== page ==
ADDRESS OF JOHN PAUL II
ON THE OCCASION OF THE RECEPTION
OF THE INTERNATIONAL CHARLEMAGNE PRIZE
OF THE CITY OF AACHEN (GERMANY)
Wednesday, 24 March 2004
Hon. Mr Mayor,
Dear Members of the Awards Committee of the Charlemagne Prize,
Ladies and Gentlemen,
1. I offer you all a cordial welcome here in the Vatican. I address a special greeting to the representatives of the City of Aachen accompanied by the Mayor, Mr Linden, and guests of the German Federal Republic. Aware that the Catholic Church has at heart the union of Europe, you have come here to honour the Successor of Peter with the International Charlemagne Prize. If I am able to receive this Prize today, conferred in an extraordinary and unique way, I do so with gratitude to Almighty God, who has filled the European people with the spirit of reconciliation, peace and unity.
2. The Prize, awarded by the City of Aachen for laudable efforts to promote Europe, has very fittingly taken the name of the Emperor Charlemagne. Indeed, the King of the Franks, who established Aachen as the capital of his kingdom, made an essential contribution to the political and cultural foundations of Europe and therefore deserved the nickname Pater Europae (father of Europe) that his contemporaries gave him. The felicitous combination of classical culture and Christian faith with the traditions of various peoples took place in Charlemagne's empire and developed in various forms down the centuries as the spiritual and cultural legacy of Europe. Even if modern Europe presents in many aspects a new reality, we can nevertheless recognize the highly symbolic value of the historical figure of Charlemagne.
3. Today, Europe's growing unity also includes other fathers. On the one hand, we must not underestimate those active thinkers and politicians who have given and who give priority to the joint reconciliation and growth of their peoples, instead of insisting on their own rights and on exclusion.
In this context, I would like to recall those who have been awarded the Prize so far; we can greet some of them who are present here. The Apostolic See recognizes and encourages their activities and the commitment of many other personalities to the peace and unity of the European peoples.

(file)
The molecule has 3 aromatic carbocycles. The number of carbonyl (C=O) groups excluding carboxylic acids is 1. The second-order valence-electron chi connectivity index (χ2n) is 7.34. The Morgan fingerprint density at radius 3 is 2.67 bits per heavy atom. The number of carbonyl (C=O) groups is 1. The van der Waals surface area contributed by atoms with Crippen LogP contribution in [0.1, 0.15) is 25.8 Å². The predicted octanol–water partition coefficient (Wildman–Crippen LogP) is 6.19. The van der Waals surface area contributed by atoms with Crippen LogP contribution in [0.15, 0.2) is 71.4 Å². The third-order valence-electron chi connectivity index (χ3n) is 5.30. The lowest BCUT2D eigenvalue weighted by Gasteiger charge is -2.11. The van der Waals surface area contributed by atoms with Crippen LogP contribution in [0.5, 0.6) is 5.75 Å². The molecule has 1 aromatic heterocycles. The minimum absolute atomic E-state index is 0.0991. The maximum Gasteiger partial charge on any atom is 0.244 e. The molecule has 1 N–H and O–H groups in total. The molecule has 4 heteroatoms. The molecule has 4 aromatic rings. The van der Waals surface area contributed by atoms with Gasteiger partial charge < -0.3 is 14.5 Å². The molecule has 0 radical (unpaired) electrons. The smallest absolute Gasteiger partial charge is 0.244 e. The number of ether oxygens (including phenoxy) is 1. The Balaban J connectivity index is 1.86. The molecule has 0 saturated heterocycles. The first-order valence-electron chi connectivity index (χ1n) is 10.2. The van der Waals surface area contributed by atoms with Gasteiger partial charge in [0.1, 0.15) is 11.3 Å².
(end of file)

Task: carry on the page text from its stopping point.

My special thanks go to those who have put all their efforts at the service of building the common European House on the foundations of the values passed on by the Christian faith as well as on those of Western culture.
4. Since the Holy See is located in Europe, the Church has special relations with the peoples of this Continent. Therefore, from the very beginning the Holy See has been involved in the process of European integration. After the horrors of the Second World War, my Predecessor, Pius XII of venerable memory, demonstrated the keen interest of the Church by explicitly supporting the idea of forming a "European union", leaving no doubts about the fact that for such a union to be valid and lasting, it is necessary first of all to go back to Christianity as a factor that creates identity and unity (cf. Address of 11 November 1948 to the Union of European Federalists in Rome).
5. Distinguished Ladies and Gentlemen, what kind of Europe should we dream of today? Permit me to outline a rapid sketch of my own vision of a united Europe.
I am thinking of a Europe that is free of selfish brands of nationalism, in which nations are seen as living centres of a cultural wealth that deserves to be protected and promoted for the benefit of all.
I am thinking of a Europe in which the conquests of science, economics and social well-being are not geared to a blind consumerism but are at the service of every needy person, offering integral assistance to those countries that are endeavouring to reach the goal of social stability. May Europe, which has undergone so many bloody wars in its history, become an active agent of peace throughout the world!
I am thinking of a Europe whose unity is based on true freedom, whose precious fruits of freedom of religion and social freedoms have matured in the humus of Christianity. Without freedom there is no responsibility, either before God or before men and women. The Church, especially since the Second Vatican Council, wants to make ample room for freedom. The modern state is aware that it cannot be a state of rights if it does not protect and promote the freedom of its citizens, allowing them to express themselves as individuals and as groups.
I am thinking of a Europe that is united thanks to the work of the young. Young people understand one another with the greatest of ease, over and above geographical boundaries! How can a young generation be born, however, which is open to the true, the beautiful, the noble and to what is worthy of sacrifice, if in Europe the family no longer represents an institution open to life and disinterested love? A family of which the elderly are an integral part, with a view to what is most important: the active communication of values and of the sense of life.
The Europe I have in mind is a political, indeed, a spiritual unit in which Christian politicians of all countries act with an awareness of the human riches that faith brings: men and women who are committed to making these values fruitful, putting themselves at the service of all for a Europe centred on the human person on which shines the face of God.
This is the dream I carry in my heart and which I would like on this occasion to entrust to you and to the future generations.
6. Mr Mayor, I would like once again to thank you and the Awards Committee of the Charlemagne Prize. From my heart I implore God to pour out his Blessings in abundance upon the City and Diocese of Aachen, and upon all who are working for the true good of the inhabitants and peoples of Europe.
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